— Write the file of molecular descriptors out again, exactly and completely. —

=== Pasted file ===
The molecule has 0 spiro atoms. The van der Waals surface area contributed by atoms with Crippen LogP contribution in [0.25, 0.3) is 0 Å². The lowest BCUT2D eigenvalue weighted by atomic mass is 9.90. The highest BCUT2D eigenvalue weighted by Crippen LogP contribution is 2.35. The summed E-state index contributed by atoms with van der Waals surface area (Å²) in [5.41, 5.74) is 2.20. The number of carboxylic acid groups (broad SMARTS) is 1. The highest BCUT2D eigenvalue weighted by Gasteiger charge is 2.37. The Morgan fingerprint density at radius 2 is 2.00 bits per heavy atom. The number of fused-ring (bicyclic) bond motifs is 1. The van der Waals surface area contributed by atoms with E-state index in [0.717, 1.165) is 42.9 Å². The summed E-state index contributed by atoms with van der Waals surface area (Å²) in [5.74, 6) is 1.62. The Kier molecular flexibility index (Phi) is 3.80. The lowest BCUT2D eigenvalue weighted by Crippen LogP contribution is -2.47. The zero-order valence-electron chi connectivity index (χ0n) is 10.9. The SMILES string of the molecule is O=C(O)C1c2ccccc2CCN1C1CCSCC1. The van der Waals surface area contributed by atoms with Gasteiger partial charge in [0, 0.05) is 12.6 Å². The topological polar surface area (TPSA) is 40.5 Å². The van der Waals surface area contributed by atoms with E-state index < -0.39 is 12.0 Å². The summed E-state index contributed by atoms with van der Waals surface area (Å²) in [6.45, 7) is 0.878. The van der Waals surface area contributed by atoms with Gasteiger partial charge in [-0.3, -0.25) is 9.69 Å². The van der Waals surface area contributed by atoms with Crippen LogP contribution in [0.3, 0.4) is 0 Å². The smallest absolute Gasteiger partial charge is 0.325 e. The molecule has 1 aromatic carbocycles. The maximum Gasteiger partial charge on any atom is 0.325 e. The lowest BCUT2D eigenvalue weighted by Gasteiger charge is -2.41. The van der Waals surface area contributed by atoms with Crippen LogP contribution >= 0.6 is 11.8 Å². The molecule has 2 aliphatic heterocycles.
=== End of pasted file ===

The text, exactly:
The molecule has 0 spiro atoms. The van der Waals surface area contributed by atoms with Crippen LogP contribution in [0.25, 0.3) is 0 Å². The lowest BCUT2D eigenvalue weighted by atomic mass is 9.90. The highest BCUT2D eigenvalue weighted by Crippen LogP contribution is 2.35. The summed E-state index contributed by atoms with van der Waals surface area (Å²) in [5.41, 5.74) is 2.20. The number of carboxylic acid groups (broad SMARTS) is 1. The highest BCUT2D eigenvalue weighted by Gasteiger charge is 2.37. The Morgan fingerprint density at radius 2 is 2.00 bits per heavy atom. The number of fused-ring (bicyclic) bond motifs is 1. The van der Waals surface area contributed by atoms with E-state index in [0.717, 1.165) is 42.9 Å². The summed E-state index contributed by atoms with van der Waals surface area (Å²) in [5.74, 6) is 1.62. The Kier molecular flexibility index (Phi) is 3.80. The lowest BCUT2D eigenvalue weighted by Crippen LogP contribution is -2.47. The zero-order valence-electron chi connectivity index (χ0n) is 10.9. The SMILES string of the molecule is O=C(O)C1c2ccccc2CCN1C1CCSCC1. The van der Waals surface area contributed by atoms with Gasteiger partial charge in [0, 0.05) is 12.6 Å². The topological polar surface area (TPSA) is 40.5 Å². The van der Waals surface area contributed by atoms with E-state index < -0.39 is 12.0 Å². The summed E-state index contributed by atoms with van der Waals surface area (Å²) in [6.45, 7) is 0.878. The van der Waals surface area contributed by atoms with Gasteiger partial charge in [-0.3, -0.25) is 9.69 Å². The van der Waals surface area contributed by atoms with Crippen LogP contribution in [0.3, 0.4) is 0 Å². The smallest absolute Gasteiger partial charge is 0.325 e. The molecule has 1 aromatic carbocycles. The maximum Gasteiger partial charge on any atom is 0.325 e. The lowest BCUT2D eigenvalue weighted by Gasteiger charge is -2.41. The van der Waals surface area contributed by atoms with Crippen LogP contribution >= 0.6 is 11.8 Å². The molecule has 2 aliphatic heterocycles.